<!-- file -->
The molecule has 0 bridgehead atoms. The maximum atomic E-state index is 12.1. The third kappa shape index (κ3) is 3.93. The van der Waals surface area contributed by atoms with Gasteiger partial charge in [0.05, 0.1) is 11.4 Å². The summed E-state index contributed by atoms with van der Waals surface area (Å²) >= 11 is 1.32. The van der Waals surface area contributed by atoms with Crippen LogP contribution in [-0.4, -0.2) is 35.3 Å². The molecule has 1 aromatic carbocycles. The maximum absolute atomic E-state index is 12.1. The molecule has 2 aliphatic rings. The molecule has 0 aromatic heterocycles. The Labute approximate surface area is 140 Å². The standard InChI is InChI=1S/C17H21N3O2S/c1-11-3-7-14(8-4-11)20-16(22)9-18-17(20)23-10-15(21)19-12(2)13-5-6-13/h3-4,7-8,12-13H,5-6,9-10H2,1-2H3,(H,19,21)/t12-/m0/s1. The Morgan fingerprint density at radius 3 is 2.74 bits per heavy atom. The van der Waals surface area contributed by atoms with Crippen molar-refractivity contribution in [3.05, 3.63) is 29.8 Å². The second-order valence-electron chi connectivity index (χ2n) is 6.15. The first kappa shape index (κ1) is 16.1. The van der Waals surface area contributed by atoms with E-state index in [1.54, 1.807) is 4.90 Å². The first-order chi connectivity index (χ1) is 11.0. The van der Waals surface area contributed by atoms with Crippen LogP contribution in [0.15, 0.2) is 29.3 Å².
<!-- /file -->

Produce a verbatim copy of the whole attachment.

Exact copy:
The molecule has 0 bridgehead atoms. The maximum atomic E-state index is 12.1. The third kappa shape index (κ3) is 3.93. The van der Waals surface area contributed by atoms with Gasteiger partial charge in [0.05, 0.1) is 11.4 Å². The summed E-state index contributed by atoms with van der Waals surface area (Å²) >= 11 is 1.32. The van der Waals surface area contributed by atoms with Crippen LogP contribution in [-0.4, -0.2) is 35.3 Å². The molecule has 1 aromatic carbocycles. The maximum absolute atomic E-state index is 12.1. The molecule has 2 aliphatic rings. The molecule has 0 aromatic heterocycles. The Labute approximate surface area is 140 Å². The standard InChI is InChI=1S/C17H21N3O2S/c1-11-3-7-14(8-4-11)20-16(22)9-18-17(20)23-10-15(21)19-12(2)13-5-6-13/h3-4,7-8,12-13H,5-6,9-10H2,1-2H3,(H,19,21)/t12-/m0/s1. The Morgan fingerprint density at radius 3 is 2.74 bits per heavy atom. The van der Waals surface area contributed by atoms with Crippen molar-refractivity contribution in [3.05, 3.63) is 29.8 Å². The second-order valence-electron chi connectivity index (χ2n) is 6.15. The first kappa shape index (κ1) is 16.1. The van der Waals surface area contributed by atoms with E-state index in [1.54, 1.807) is 4.90 Å². The first-order chi connectivity index (χ1) is 11.0. The van der Waals surface area contributed by atoms with Crippen LogP contribution in [0.15, 0.2) is 29.3 Å².